The national parks "belong to the American people, and the American people should have the right to come in," says National Park Service Director Jonathan Jarvis. "But the only way I can protect these places during this period is to shut them down."

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Competition For Aerospace
6:13 pm
Wed October 2, 2013

More Than $1B In Tax Breaks For Boeing? Inslee Says It's Worth It

Boeing plane assembly line in Everett, Washington.
Courtesy/Boeing Company

Governor Jay Inslee said on Wednesday that he will propose to extend tax breaks to Boeing -- so long as the aerospace giant agrees to build the 777X in Washington.

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Congressional Controversies
4:43 pm
Wed October 2, 2013

Matt Taibbi On The Government Shutdown And Coming D.C. Debt Ceiling Fight

With the federal government shut down for the first time since 1996, Congress is now heading toward a fight over raising the nation's debt ceiling. What would it mean for the US government to default on the debt? David Hyde talks with Rolling Stone financial writer and contributing editor Matt Taibbi.

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News From Canada
4:32 pm
Wed October 2, 2013

Thoughts On The Shutdown, The Keystone Pipeline, And Medical Pot

A worker coats replaced part of the Keystone XL pipe after welding.
Flickr Photo/Public Citizen

Could a government shutdown happen in Canada? Probably not. Vancouver Sun political columnist Vaughn Palmer explains why. Plus, Prime Minister Stephen Harper has strong words about the proposed Keystone pipeline and Canada kicks off a brand-new private marketplace for medical pot.

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Politics
4:19 pm
Wed October 2, 2013

Fueling The Federal Shutdown: Republican Infighting

World War II veterans visit the World War II Memorial in Washington on Wednesday despite barriers erected after the shutdown.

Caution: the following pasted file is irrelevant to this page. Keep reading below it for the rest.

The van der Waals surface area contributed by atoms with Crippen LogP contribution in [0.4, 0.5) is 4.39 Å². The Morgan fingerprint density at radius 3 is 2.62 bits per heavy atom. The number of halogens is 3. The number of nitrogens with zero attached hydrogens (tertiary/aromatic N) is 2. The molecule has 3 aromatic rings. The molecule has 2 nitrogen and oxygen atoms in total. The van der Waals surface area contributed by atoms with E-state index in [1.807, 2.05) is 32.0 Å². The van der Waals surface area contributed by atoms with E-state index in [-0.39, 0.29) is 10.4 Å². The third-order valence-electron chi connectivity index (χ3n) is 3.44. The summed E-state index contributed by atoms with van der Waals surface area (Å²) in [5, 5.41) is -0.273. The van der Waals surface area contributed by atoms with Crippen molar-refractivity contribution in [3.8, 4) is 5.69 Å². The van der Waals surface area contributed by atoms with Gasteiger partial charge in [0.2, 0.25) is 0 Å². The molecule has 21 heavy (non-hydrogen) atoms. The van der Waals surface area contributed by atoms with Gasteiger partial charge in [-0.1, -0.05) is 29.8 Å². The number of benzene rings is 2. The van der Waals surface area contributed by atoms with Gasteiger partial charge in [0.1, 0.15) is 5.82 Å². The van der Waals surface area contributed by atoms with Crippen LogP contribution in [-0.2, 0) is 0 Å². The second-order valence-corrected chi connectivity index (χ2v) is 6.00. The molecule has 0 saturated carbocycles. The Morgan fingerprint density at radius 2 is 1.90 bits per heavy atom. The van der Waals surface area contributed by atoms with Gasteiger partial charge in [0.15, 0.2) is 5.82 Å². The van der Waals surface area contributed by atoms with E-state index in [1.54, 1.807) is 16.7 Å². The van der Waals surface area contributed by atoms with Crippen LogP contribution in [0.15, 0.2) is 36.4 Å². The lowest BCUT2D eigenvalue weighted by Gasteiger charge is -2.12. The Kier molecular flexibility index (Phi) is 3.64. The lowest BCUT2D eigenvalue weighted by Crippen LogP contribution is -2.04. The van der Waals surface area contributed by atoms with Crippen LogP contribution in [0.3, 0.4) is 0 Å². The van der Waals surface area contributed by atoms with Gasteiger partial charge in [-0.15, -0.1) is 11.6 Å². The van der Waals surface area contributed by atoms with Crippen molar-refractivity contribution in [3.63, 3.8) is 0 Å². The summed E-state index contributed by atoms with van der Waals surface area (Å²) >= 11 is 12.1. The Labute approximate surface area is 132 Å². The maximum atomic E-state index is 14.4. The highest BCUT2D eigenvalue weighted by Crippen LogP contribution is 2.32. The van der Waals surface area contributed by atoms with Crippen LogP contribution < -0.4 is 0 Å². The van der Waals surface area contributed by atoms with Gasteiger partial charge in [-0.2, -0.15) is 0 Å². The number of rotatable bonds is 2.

AP Photo/Susan Walsh

Photos of the government shutdown have not been kind to Republicans: Images of children who can’t play in parks that have been closed and of low-income children who can’t attend Head Start, the government's early education program. And then, of course, are the images of tourists squeezing between national monuments and barriers for posed shots.

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SNAP Assistance
12:50 pm
Wed October 2, 2013

How Scheduled Food Stamp Reductions Will Affect Washington Residents

Flickr Photo/Great Beyond

Before the government shutdown, the House of Representatives voted to cut $40 billion from the federal food stamp program. Senate Democrats and President Obama have said they will block the plan.

Even so, the debate over food stamp funding is worrisome for people who receive food assistance. It comes on the eve of scheduled cuts to SNAP beneficiaries that will go into affect in November, when the federal government's American Recovery and Reinvestment Act expires.

David Hyde talks with Kent resident Catherine Hernandez about how her family uses food stamps. Later in the hour, Ross Reynolds talks with John Camp, administrator for the Department of Social and Health Services' food assistance program about distributing food stamps in Washington.

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Extremist Violence In Africa
12:43 pm
Wed October 2, 2013

Extremism In Africa: The Danger Of Oversimplification

Smoke rises from Westgate Mall in Kenya where last week militants attacked and killed over 60 people.
AP Photo/Jonathan Kalan

Last week, militant group al-Shabab attacked a shopping mall in Nairobi, Kenya, killing over 60 people. On Sunday, dozens of students were murdered when a group, widely believed to be Boko Haram, rampaged an agricultural college in northeast Nigeria. David Hyde talks with Peter Lewis, director of Johns Hopkins' African studies program in their School of Advanced International Studies, about extremist violence in Africa and the different groups operating there.

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Suburban Transit
12:14 pm
Wed October 2, 2013

Bellevue City Council Candidates Wrestle With Light Rail, Traffic

The Bellevue Downtown Association hosted a forum for three City Council seats on the November ballot.
Credit KUOW Photo/Amy Radil

Correction 10/10/2013: This story has been changed to clarify candidate Vandana Slatter’s position on light rail and differs from the audio.

Bellevue has three City Council races on the ballot this fall. The candidates for those races say they have ideas to help Bellevue manage future growth and to make the downtown feel less like “an airport terminal.” They spoke at a candidate forum yesterday hosted by the Bellevue Downtown Association.